Saturday, 15 September 2012

Great Day Out at Greyfriars

Today I visited the Greyfriars site in central Leicester. I had heard about the open days that were announced after the Wednesday press conference so I thought I'd have a look at the archaeology with my own eyes. How would Leicester turn a few empty trenches into a tourist attraction at the last minute, so not to disappoint the legions of interested souls? I'll be honest - I was skeptical. I thought I'd arrive, walk through a car park, look at some building foundations, see a hole where Richard III had rested for 500 years - then go home; but boy was I wrong!

I was so very impressed by what was set up, as well as the turnout by Leicester folk, old and young. You enter the site via the street named Grey Friars (a good start) and you are presented with a long queue. Yes queuing is never something we enjoy (even if we are British) but when you join it you are given a very interesting information sheet that really helps to pass the time. Before you know it you're near the front and you receive another, even longer, information sheet. You can learn all about Richard III and the archaological dig before you even enter the site and when you do, there are people dressed in 15th century attire who are waiting to talk to you about life in the times of King Richard!

There is a lady dressed in period costume who explains how they made arrows for the enormous longbows, a man who would make and mend things out of leather - a character like this would apparently have been part of the king's band of men, to make sure that nobody in the legion was unprepared for battle.


You then move onto two battle-ready soldiers, who are in Leicester from Bosworth Battlefield Heritage Centre to tell the public all about bowmen and cross-bowmen who would have took part in the fabled Battle of Bosworth where Richard III lost his life.


Once the talks were over, two archaeology specialists meet you at the trenches to tell you what exactly you are looking at in the trenches, which was a godsend! You can really see the zig-zag pattern where the floor tiles would have once been placed, steps in the friary, a bench, doorways and walls. It was a fascinating insight into old Leicester.



You then join yet another queue as you edge slowly towards the resting place of King Richard III. It's funny because all everybody is looking at is a human-sized hole in the ground but everybody was truly excited about seeing it, and mesmerised when they finally did! The below photo shows you the final resting place of King Richard III (fingers crossed) so in terms of Leicestershire sites of historical interest, right now there is nothing more thought-provoking than this.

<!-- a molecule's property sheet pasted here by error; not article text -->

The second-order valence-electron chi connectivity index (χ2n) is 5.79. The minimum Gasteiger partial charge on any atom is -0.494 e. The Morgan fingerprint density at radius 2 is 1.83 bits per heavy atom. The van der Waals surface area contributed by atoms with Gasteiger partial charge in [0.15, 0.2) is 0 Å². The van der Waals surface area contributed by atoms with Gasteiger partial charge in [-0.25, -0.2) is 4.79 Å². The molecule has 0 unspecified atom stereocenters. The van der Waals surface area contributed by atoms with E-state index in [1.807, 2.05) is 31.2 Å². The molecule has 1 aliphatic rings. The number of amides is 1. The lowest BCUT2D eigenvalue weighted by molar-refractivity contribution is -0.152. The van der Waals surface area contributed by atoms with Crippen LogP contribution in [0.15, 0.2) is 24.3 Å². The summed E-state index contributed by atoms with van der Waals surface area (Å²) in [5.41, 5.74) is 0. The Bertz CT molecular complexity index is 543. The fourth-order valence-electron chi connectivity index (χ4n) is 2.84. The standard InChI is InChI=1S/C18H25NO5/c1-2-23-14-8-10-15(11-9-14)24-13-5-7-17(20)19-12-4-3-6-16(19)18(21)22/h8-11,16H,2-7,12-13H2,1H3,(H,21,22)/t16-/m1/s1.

The top yellow marker is where the feet of the body were found while the bottom marker is where the head lay. As you may already know, the body was that of an adult male, was battle-scarred, had scoliosis and was buried in the choir of the Greyfriars church - the exact same place where historical sources say Richard's body lay. All of the evidence to date points to these remains being those of Richard III, but time will tell - 12 weeks of time to be exact - when we finally get the DNA results back.

You exit the site onto New Street and as you turn to the right you are presented with the magnificent Leicester Cathedral - the most likely new resting place of the king if he does indeed stay in Leicester. Across the road from the Cathedral is The Guildhall, the location of last week's press conference. Inside they have a glass case displaying the fantastic finds from the archaeological dig - the Medieval Silver Long Cross Penny, medieval pottery, roof tiles and ridge crest.


There are beautifully-decorated medieval phoenix, dove and dragon floor tiles, as well as a piece of Roman pottery and a Roman coin to boot!


The final thing to look at are the pieces of church masonry on the floor next to the glass cabinet. You can see just how magnificent the architecture of the lost church of the Greyfriars once was and with hundreds of years passing since it was pulled down, we are lucky that anything at all has survived.


After leaving The Guildhall, I had a look around Leicester Cathedral once again, to see the place where Richard III will be laid to rest before the end of the year, if, of course, it is him.

I have been so impressed with what has been organised in such a short space of time to bring this amazing find to life for the people of Leicester. I started the day thinking that I would be looking at a few empty trenches, but I left the city centre feeling like I was part of this amazing discovery and I was all the more proud to be from Leicester!

Well done to everyone involved - you should be all proud of yourselves. Open days continue at the sites for the next couple of weekends. Scroll down to one of my earlier posts to find out when you can get involved.  

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